Ultimate Growth Hormone Hacking with Dr. John Jaquish
- Poor Bone Density and Mortality Rates 01:25
- How Dr. Jaquish Cured His Mother’s Osteoporosis 04:49
- All About Boosting Growth Hormone 12:45
- Variable Resistance Training 21:21
- What Is the x3 Bar 28:20
- How to Activate the Anabolic Trigger for Muscle Growth 33:25
- What Makes Muscles Grow 42:01
- Which Foods Build Muscle 47:45
- Difference Between Strength and Size 01:02:16
- How to Incorporate the x3 Bar Into Traditional Lifting 01:10:00
And Much More…
Dr. John Jaquish: 50% chance of death after 50 years old with a hip fracture. Yeah, and 50 is not that old. You’re putting your body in an environment where your cells are able to notice, “Wow, we’re in a really different environment all of a sudden. We need to change.” The only thing the central nervous system can do is change based on environment. You can’t look in the mirror and say, “Wow, central nervous system, I’d really like to lose 10 pounds.” That’s not the way to communicate with your central nervous system. The way to communicate with your central nervous system is to create an environment where you can’t have that 10 extra pounds of body fat. It’s compromising your health.
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Siim Land: Welcome to the Body Mind Empowerment podcast. I’m your host, Siim Land and our guest today is Dr. John Jaquish. Dr. Jaquish is a scientist, researcher, and entrepreneur in the field of osteogenics. He has a PhD in biomedical engineering. Dr Jaquish, welcome to the show.
Dr. John Jaquish: Thanks for having me.
Siim Land: Yeah, I’m pleased to have you. When I was doing my backstory research about you, then I found out that you actually have a really inspirational story of what got you into the field of improving people’s bone health. Can you give a little story about it?
Dr. John Jaquish: Sure. I did this to treat my mother’s osteoporosis. That’s how I completely got started on the physical medicine path. Physical medicine, by the way, for those that haven’t heard that term, it’s using a physical intervention like exercise or nutrition or physical therapy to treat a dysfunction, as opposed to pharmaceutical medicine. Yeah, my mother was diagnosed with osteoporosis and she was upset about it. I read the statistics and I said, “Wow, mom. If you had a fragility fracture in your hip, that could really challenge your mortality.” Hip fractures have an associated, the same level of breast cancer death rates.
Siim Land: Wow.
Dr. John Jaquish: What happens is, they break their hip and then it’s complications. Either they can’t survive the surgery or it doesn’t heal correctly and they can’t walk again. Then, there’s just a very rapid decline. 50% chance of death after 50 years old with a hip fracture. [crosstalk 00:02:39].
Siim Land: Wow, that’s crazy.
Dr. John Jaquish: 50% after 50. Crazy statistic.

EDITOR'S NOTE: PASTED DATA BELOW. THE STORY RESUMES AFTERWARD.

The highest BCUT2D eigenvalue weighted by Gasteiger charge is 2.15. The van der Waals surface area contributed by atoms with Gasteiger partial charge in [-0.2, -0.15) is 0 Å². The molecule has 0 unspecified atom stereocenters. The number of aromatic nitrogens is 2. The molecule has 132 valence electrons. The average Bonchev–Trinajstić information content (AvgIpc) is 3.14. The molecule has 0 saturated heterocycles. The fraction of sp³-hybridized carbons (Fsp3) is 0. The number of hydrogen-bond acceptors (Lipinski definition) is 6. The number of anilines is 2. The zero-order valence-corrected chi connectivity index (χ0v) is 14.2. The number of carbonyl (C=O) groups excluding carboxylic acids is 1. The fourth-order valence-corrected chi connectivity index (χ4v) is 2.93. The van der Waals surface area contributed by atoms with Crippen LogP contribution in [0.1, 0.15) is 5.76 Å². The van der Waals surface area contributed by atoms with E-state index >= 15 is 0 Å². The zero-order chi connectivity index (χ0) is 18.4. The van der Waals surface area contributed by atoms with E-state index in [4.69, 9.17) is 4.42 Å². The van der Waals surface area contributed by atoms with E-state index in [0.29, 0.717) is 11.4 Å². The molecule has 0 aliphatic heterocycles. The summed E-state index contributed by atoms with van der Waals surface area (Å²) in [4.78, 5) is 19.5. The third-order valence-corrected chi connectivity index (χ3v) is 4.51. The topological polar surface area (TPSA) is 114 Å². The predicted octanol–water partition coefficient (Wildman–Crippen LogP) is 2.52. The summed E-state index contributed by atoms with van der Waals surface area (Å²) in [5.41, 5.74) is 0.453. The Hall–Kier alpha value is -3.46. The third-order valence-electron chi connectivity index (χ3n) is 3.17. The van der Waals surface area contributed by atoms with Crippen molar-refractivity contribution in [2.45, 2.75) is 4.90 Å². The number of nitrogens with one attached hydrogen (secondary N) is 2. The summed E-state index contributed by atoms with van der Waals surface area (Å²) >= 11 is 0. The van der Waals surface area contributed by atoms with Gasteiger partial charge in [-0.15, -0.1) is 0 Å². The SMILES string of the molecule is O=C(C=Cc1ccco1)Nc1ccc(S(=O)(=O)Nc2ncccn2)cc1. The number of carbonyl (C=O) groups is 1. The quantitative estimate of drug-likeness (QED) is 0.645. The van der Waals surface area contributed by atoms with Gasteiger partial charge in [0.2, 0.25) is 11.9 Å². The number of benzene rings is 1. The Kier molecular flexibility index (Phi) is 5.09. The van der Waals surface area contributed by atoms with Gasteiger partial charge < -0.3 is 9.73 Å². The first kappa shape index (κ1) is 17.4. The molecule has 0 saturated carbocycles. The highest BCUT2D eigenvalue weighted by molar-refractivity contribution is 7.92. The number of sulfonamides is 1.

Siim Land: That’s insane.
Dr. John Jaquish: Yeah, and 50 is not that old.
Siim Land: Exactly.
Dr. John Jaquish: Sometimes every once in a while I mention osteoporosis and people are like, “Oh, that’s for like 90-year-olds.” No. Now, I talked to somebody in the US military at West Point, the elite training academy for the Army, and they told me that they see osteoporosis in their recruits, these are 18-year-old kids. They’re playing video games and they’re eating garbage food. Their bone mass is declining.
Siim Land: What do you think is the main cause of declining in bone mass, then?
Dr. John Jaquish: Chronic cellular inflammation and lack of activity. It’s the combination of those two things. Ultimately, you can eat all the wrong stuff and if you’re active, your body is still trying to reach homeostasis based on your environment. So, if you live in an environment where there’s hard impacts, there’s greater likelihood that you will build bone mass even with poor nutrition. When you have both, you don’t have the proper nutrients. Almost every single person with an eating disorder, with anorexia, bulimia or the other associated things, has osteoporosis or compromised bone mass, because they just don’t take in the nutrients. The poor nutrition is almost a guarantee.
Siim Land: Wow, that’s really crazy, it’s always also reflective in the way people eat especially like older people. Everyone knows that in most cases, everyone’s grandma is eating bread, processed bakeries, and they’re not lifting anything. They’re not exercising.
Dr. John Jaquish: Every meal is a pastry.
Siim Land: It’s quite crazy. But what did you do to fix your mother’s osteoporosis then?
Dr. John Jaquish: What I did, I looked at the pharmaceutical interventions. She was not happy with the recommendations that were there. Didn’t like the side effects of the drugs and I was like, “Good, mom. I don’t like them either.” So what I ended up doing was I said, what if I could find a group of people that have superhuman bone density? Maybe there’s a type of athlete out there that has incredible power in their bone. And then if I figure out what they do, maybe I can build a device that will give that same effect. And it was interesting, because that one idea, once I started doing the research, there was a crystal clear example, it was gymnasts. Gymnasts have superhuman bone, because of the rate at which they hit the ground, when they dismount. Sometimes when they do a dismount from the uneven bars, where they flip back and forth between the two bars, they get levels of force through their hip joint that are above 10 times their body weight.
Siim Land: Wow.